Posts Tagged ‘Science & Space’

If you visit the NASA site or do a search for “solar flares” then you will see the beauty of this phenomena. They are amazing to witness. NASA has The Solar Dynamics Observatory which keeps its lens on the sun and they have video of these emissions. Perhaps your perception of the sun is just this warming yellow ball in the sky, but a closer examination shows how powerful and ever-changing the sun is!

You may have heard of solar flares in the past few years. I’ve always found them fascinating, but do you know how they can affect you? Do you even know what they are?

Without getting too in-depth with research and cosmic talk, solar flares are bursts of radiation from the sun. According to NASA, the harmful radiation from the sun will not penetrate the Earth’s atmosphere to harm us BUT it can affect the level of atmosphere where GPS and communications satellites hover.

NOAA (the National Oceanic and Atmospheric Administration) has a Space Weather Prediction Center, which can be found at spaceweather.gov, which includes space weather forecasts and alerts.

There are levels of intensity for solar flares: A-class (low), B, C, M, and X being the most powerful. As I understand it – they increase at ten times the power. So, to quote NASA: “an X is ten times an M and 100 times a C. Within each letter class there is a finer scale from 1 to 9.”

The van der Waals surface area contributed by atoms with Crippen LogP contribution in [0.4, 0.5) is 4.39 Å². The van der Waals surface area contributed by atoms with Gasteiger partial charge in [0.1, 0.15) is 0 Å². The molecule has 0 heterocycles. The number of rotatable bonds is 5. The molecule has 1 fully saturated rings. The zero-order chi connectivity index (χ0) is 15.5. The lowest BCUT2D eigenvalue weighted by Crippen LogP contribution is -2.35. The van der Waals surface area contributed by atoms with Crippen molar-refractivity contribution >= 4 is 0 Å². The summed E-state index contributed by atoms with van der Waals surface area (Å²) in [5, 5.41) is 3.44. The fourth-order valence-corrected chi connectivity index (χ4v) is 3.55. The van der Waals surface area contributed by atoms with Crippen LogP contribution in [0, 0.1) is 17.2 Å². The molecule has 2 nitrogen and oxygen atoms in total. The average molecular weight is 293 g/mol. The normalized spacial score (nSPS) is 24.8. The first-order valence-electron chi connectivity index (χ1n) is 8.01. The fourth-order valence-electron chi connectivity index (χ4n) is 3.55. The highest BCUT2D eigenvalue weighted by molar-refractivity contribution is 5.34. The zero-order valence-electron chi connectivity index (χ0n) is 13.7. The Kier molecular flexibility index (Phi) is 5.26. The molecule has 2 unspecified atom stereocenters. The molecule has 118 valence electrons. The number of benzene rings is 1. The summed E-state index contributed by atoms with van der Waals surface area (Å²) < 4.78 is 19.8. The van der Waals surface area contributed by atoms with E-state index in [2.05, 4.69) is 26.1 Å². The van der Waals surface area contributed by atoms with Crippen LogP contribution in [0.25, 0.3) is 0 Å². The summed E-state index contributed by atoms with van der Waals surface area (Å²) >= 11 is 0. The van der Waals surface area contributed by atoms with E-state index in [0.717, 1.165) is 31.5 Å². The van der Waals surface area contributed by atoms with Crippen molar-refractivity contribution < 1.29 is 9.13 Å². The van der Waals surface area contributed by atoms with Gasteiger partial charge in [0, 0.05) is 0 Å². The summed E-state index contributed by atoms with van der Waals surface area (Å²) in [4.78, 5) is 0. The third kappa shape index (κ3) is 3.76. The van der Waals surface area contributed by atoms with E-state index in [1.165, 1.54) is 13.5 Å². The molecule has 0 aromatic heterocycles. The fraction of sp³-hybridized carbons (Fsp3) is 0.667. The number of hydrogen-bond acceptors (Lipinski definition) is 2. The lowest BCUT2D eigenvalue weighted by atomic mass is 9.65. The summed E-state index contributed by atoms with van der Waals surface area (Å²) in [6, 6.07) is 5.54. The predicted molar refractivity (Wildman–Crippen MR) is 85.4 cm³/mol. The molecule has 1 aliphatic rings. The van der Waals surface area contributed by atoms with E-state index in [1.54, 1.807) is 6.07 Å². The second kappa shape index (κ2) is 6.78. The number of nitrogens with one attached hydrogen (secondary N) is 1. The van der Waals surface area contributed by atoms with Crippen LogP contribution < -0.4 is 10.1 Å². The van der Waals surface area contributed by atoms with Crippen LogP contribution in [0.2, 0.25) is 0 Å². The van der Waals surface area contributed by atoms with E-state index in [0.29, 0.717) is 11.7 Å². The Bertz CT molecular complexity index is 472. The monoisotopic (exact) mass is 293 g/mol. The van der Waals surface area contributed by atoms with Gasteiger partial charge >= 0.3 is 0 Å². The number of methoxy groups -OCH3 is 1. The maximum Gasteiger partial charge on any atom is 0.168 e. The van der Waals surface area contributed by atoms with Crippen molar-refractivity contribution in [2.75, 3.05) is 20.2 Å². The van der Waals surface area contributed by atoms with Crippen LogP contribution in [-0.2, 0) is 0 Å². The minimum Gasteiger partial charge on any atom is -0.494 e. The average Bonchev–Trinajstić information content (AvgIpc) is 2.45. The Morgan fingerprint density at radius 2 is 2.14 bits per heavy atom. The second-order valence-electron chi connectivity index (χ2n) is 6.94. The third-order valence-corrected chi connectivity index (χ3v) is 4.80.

Solar flares are usually associated with solar magnetic storms, better known as CMEs (or Coronal Mass Ejections). Let’s review that: coronal means ‘of the crown or front face’ – mass is ‘of one body with no definite shape’ and ejection — do I really need to give you a definition? Put it together and you’ve essentially got the sun spitting at space.

SOLAR MAXIMUM. Sounds scary right?
Well… They are geomagnetic storms with a side of radiation that increases in strength. Before you freak out and think the end is near, I’m telling you right now you’ve probably lived through a few already. They are cyclical and happen about every 11 years, and then wane in strength to what is called a Solar Minimum, and generally marked by the increase or decrease of sun spots.

How does it affect you then?
As mentioned earlier, our satellites orbit in the Upper Atmosphere. Magnetic waves and radiation will affect them, and possibly put our astronauts in further danger. But here on the ground, if our internet or satellite connections go out, if our cell phones stop working, and our networking, banking, and communications go black, then the majority of us are totally screwed.

Did you know that NASA and NOAA give electric companies and airline pilots space weather warnings? Consider that the next time you fly (sorry, frequent flyers).

And just so you are assured that you have survived, I’m glad to tell you that in May of 2013, there were three X-class solar flares within a 24-hour period: and X1.7, X 2.8, and an X 3.2.

You seem to be doing fine though – right?


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